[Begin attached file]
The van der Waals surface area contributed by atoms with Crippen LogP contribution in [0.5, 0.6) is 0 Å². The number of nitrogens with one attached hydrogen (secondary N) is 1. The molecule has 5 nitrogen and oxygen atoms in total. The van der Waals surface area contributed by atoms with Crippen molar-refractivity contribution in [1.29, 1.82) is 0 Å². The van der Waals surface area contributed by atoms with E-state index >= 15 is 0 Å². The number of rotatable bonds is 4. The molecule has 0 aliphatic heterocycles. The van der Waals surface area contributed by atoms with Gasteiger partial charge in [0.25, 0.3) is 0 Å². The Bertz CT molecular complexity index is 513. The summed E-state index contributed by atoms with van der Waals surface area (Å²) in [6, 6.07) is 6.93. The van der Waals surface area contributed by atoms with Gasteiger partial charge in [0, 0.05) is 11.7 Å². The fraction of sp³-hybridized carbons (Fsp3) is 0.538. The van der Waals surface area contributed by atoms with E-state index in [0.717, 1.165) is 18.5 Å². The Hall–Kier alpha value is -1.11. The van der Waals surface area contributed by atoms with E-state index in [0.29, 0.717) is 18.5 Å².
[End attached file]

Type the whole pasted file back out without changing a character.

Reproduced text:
The van der Waals surface area contributed by atoms with Crippen LogP contribution in [0.5, 0.6) is 0 Å². The number of nitrogens with one attached hydrogen (secondary N) is 1. The molecule has 5 nitrogen and oxygen atoms in total. The van der Waals surface area contributed by atoms with Crippen molar-refractivity contribution in [1.29, 1.82) is 0 Å². The van der Waals surface area contributed by atoms with E-state index >= 15 is 0 Å². The number of rotatable bonds is 4. The molecule has 0 aliphatic heterocycles. The van der Waals surface area contributed by atoms with Gasteiger partial charge in [0.25, 0.3) is 0 Å². The Bertz CT molecular complexity index is 513. The summed E-state index contributed by atoms with van der Waals surface area (Å²) in [6, 6.07) is 6.93. The van der Waals surface area contributed by atoms with Gasteiger partial charge in [0, 0.05) is 11.7 Å². The fraction of sp³-hybridized carbons (Fsp3) is 0.538. The van der Waals surface area contributed by atoms with E-state index in [0.717, 1.165) is 18.5 Å². The Hall–Kier alpha value is -1.11. The van der Waals surface area contributed by atoms with E-state index in [0.29, 0.717) is 18.5 Å².